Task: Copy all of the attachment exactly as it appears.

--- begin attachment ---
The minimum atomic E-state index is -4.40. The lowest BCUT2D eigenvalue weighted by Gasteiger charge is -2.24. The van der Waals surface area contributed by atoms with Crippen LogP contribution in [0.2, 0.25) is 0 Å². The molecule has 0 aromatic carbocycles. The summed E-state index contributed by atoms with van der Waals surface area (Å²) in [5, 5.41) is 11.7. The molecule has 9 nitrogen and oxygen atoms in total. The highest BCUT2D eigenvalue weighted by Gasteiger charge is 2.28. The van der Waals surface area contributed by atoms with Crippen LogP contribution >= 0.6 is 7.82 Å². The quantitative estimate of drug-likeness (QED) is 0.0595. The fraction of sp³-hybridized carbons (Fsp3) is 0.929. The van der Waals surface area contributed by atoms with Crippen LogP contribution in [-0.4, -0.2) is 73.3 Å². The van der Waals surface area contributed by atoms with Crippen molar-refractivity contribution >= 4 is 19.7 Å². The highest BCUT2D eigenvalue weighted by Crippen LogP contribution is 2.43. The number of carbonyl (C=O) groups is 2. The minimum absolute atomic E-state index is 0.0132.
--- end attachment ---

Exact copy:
The minimum atomic E-state index is -4.40. The lowest BCUT2D eigenvalue weighted by Gasteiger charge is -2.24. The van der Waals surface area contributed by atoms with Crippen LogP contribution in [0.2, 0.25) is 0 Å². The molecule has 0 aromatic carbocycles. The summed E-state index contributed by atoms with van der Waals surface area (Å²) in [5, 5.41) is 11.7. The molecule has 9 nitrogen and oxygen atoms in total. The highest BCUT2D eigenvalue weighted by Gasteiger charge is 2.28. The van der Waals surface area contributed by atoms with Crippen LogP contribution >= 0.6 is 7.82 Å². The quantitative estimate of drug-likeness (QED) is 0.0595. The fraction of sp³-hybridized carbons (Fsp3) is 0.929. The van der Waals surface area contributed by atoms with Crippen LogP contribution in [-0.4, -0.2) is 73.3 Å². The van der Waals surface area contributed by atoms with Crippen molar-refractivity contribution >= 4 is 19.7 Å². The highest BCUT2D eigenvalue weighted by Crippen LogP contribution is 2.43. The number of carbonyl (C=O) groups is 2. The minimum absolute atomic E-state index is 0.0132.